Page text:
Nearly 100 years after the annual day was created to mark the struggle for equal rights for half the world’s population, most women in Swat look blank and go silent when asked about gender rights and discrimination.
They’re too frightened to speak in public. They can only leave the confines of their homes accompanied by a male relative, their bodies hidden in veils.
‘How can I tell you my name, are you crazy? I was told not to give my name to anyone because the Taliban could hurt me,’ one girl in the ninth grade told AFP by telephone from the former ski resort.
The girl’s dreams of becoming a doctor are over. She worries the Taliban will stop her finishing school, regardless of her parents’ support.
‘My mother told me I can do anything, but my inner soul is shattered.’
‘Tell me if you stop women getting an education where will a sick woman go? Do you want her to go to a male doctor? I was told that education is compulsory for every man and woman in Islam but the Taliban destroyed our schools.’
Militants have destroyed 191 schools in the valley, 122 of them for girls, leaving 62,000 pupils with nowhere to study, local officials say.
Huma Batool – not her real name – is a 42-year-old mother of two who dices with death to teach girls at a private school in the region’s main town Mingora.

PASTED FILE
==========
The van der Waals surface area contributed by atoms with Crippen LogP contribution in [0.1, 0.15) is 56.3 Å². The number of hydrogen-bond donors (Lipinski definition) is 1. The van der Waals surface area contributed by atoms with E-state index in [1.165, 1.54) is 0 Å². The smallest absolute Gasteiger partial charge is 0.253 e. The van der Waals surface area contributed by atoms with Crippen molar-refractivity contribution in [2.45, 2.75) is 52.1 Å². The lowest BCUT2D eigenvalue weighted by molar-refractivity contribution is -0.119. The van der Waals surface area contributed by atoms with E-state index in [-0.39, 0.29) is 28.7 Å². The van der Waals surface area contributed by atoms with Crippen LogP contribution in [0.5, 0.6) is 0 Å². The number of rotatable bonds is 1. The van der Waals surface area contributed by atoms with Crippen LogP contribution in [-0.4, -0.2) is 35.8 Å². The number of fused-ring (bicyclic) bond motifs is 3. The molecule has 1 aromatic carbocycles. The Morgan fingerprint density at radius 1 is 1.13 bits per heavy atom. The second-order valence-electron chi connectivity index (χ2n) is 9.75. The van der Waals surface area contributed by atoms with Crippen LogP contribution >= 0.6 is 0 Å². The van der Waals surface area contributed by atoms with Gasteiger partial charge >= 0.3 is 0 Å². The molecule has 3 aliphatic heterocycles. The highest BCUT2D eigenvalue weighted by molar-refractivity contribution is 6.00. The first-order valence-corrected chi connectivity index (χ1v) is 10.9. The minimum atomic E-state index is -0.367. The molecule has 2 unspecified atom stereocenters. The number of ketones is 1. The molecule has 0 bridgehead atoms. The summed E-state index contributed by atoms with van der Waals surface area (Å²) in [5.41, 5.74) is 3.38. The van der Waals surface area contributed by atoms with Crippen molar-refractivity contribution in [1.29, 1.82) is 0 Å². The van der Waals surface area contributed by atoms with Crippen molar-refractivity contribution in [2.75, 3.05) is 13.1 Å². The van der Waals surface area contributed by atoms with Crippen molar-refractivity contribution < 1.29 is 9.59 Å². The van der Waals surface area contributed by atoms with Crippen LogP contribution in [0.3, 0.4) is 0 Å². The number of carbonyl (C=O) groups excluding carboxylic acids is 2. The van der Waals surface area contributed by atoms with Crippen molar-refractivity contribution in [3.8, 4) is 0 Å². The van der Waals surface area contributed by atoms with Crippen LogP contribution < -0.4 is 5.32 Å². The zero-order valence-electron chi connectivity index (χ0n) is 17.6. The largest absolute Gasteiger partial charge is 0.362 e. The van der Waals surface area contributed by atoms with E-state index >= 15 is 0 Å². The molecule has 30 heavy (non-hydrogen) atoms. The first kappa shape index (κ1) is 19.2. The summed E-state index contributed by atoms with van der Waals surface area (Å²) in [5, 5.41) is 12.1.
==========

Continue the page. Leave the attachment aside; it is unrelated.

‘We have to veil ourselves and wear shuttlecock burqas. We are not safe even at home.
We fear the Taliban all the time. Life is becoming worse and worse for women in Swat,’ she told AFP by telephone.
Educated and financially self-sufficient, she cannot even pop to the shops without a male relative, leaving her frequently couped up at home for hours, waiting for a suitable escort to become available.
‘You cannot imagine how I manage to get to school, practically every day I think about leaving the job and sitting at home.’
‘Life bores us to tears. There is no entertainment. We can’t even think about cable TV, cinema, film and music. Imagine I can’t even go shopping or to the bazaar as women are banned by Taliban.’
Salma Javed, 35, is a nurse at a local hospital, where women – however sick – can only be admitted if accompanied by a male relative.
‘Every woman fears she will be killed if she comes out, so even sick and pregnant women have to visit hospital with their husbands.’
Salma would love to leave, but she cannot scrape together the money to set herself up in Peshawar.
‘Now we are waiting to see what will happen after the peace deal, but let me tell you things will not change for women,’ she said.
The only light in Shahnaz Kousar’s life is that the Taliban – at least for now – are allowing her to go to school in Mingora. But outside her 10th grade classroom, the daily pleasures of shopping and make-up are gone.
‘We are now totally depending on Taliban. There’s not a single shop left where I can go and buy cosmetics, all shops selling women’s things are either closed or empty.’
‘I remember when I used to go to this market with my mother and sisters, but now it seems like a dream.’